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The Baseball Recruiting Game

The Baseball Recruiting Game

With the cost of college only going up and the value of a sports scholarship becoming ever increasingly more valued and important for some, I’ve noticed many obvious trends over the past 25 years. 

Ill start by pointing out the largest “excuses or misconceptions” voiced by high school ball players who end up getting overlooked or severely undervalued each season.  The biggest misconception is, “It’s the High School coaches’ job to promote the players on the team to colleges all over the country”.  Next, “You must play for the best and most expensive travel ball club in the area and attend National Baseball Tournaments and events”.  Also, I hear, “When it comes to baseball size and strength are not all that important, it’s not like football”.  This is followed by, “I received a camp invitation, so they must be recruiting me, then not to hear from that school again, and I don’t know what happened”.  Lastly many believe and state, “You must pay thousands of dollars to a National Recruiting Service to match you and represent you to colleges around the country”.  Enjoy your last days of playing High School Baseball if you are among those who believe these common untruths.  

From left to right, prospects Brett Baty, Brennan Malone, Daniel Espino and Jackson Rutledge pose for photos after the first round of the Major League Baseball draft, Monday, June 3, 2019, in Secaucus, N.J. (AP Photo/Julio Cortez)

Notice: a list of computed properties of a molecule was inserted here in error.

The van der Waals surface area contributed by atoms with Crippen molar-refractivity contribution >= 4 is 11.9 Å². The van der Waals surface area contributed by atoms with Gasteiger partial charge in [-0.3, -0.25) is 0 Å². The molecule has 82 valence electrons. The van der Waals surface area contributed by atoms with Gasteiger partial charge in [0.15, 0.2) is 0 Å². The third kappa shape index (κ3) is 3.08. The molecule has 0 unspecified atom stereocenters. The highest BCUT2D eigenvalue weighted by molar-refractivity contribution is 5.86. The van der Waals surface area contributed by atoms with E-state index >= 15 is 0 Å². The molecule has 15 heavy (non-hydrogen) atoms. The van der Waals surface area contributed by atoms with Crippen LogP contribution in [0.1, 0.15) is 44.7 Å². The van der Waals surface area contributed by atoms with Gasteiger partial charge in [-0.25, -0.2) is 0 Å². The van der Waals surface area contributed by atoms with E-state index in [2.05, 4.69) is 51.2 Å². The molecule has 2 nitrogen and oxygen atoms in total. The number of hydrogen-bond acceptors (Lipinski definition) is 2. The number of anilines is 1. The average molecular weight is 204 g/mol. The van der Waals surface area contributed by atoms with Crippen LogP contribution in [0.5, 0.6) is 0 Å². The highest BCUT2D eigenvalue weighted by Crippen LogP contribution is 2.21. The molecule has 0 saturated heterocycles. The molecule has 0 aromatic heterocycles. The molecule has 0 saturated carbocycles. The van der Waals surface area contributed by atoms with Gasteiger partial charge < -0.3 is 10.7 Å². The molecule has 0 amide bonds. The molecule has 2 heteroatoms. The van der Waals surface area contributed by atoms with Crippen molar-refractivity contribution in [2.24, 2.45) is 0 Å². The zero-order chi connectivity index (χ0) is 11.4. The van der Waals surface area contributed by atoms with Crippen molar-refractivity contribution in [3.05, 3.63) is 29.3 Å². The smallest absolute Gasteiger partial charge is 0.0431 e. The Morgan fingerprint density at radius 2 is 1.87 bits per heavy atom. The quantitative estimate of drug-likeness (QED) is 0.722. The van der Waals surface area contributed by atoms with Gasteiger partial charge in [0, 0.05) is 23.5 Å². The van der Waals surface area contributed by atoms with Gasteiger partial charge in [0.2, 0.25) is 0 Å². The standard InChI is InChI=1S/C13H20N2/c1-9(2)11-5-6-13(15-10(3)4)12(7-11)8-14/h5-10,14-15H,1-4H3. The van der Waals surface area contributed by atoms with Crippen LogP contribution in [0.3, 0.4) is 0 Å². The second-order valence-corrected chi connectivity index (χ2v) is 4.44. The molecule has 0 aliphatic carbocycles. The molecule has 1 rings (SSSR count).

One must be unbiased and realistic about their abilities when targeting colleges that will be a good fit for them.  There are industry “standards of measurements” that come before all else when playing this game of recruiting.  Starting with arm strength, most right-handed players especially pitchers need to have a minimum velocity of 85 for infielders and 90 MPH for pitchers at a major division one program.  Left-handed outfielders and pitchers can play at 85 MPH, all of which must be verified on a Jugs radar gun or the likes.  When it comes to hitting, most major division one players have an exit velocity of 95 MPH off the tee with an aluminum bat, while 3, 4, and some 5-hole hitters are consistently in the 96-100 MPH range.  The standard Speed measurement of a ball player is still the 60-yard dash and the slower runners can post in 7.0 seconds, while the sought-after CF or MI players run 6.7 or better times consistently.  With 80% of the college outs per year coming from pitches on the low and away location in the strike zone, a good hitter can control the outer third.  Measuring ability to hit is not based on a High School batting average, rather on the ability of the player to “Square the Baseball up to all fields”, and having the skills to drive the low and away pitch consistently with equal power as the others.  Defensive ability is measured, more particular as a catcher and infielder, than a good offensive outfielder.  A Good division one catcher can block and pop a 1.9 or better, and a good Middle infielder will field 90% of the routine plays.  Major division one players have more than just one above mentioned skill, usually they have at least 2 or more.  Last, the mental status of a player is added with potential and player makeup, to be one of the few chosen to play Major division one ball.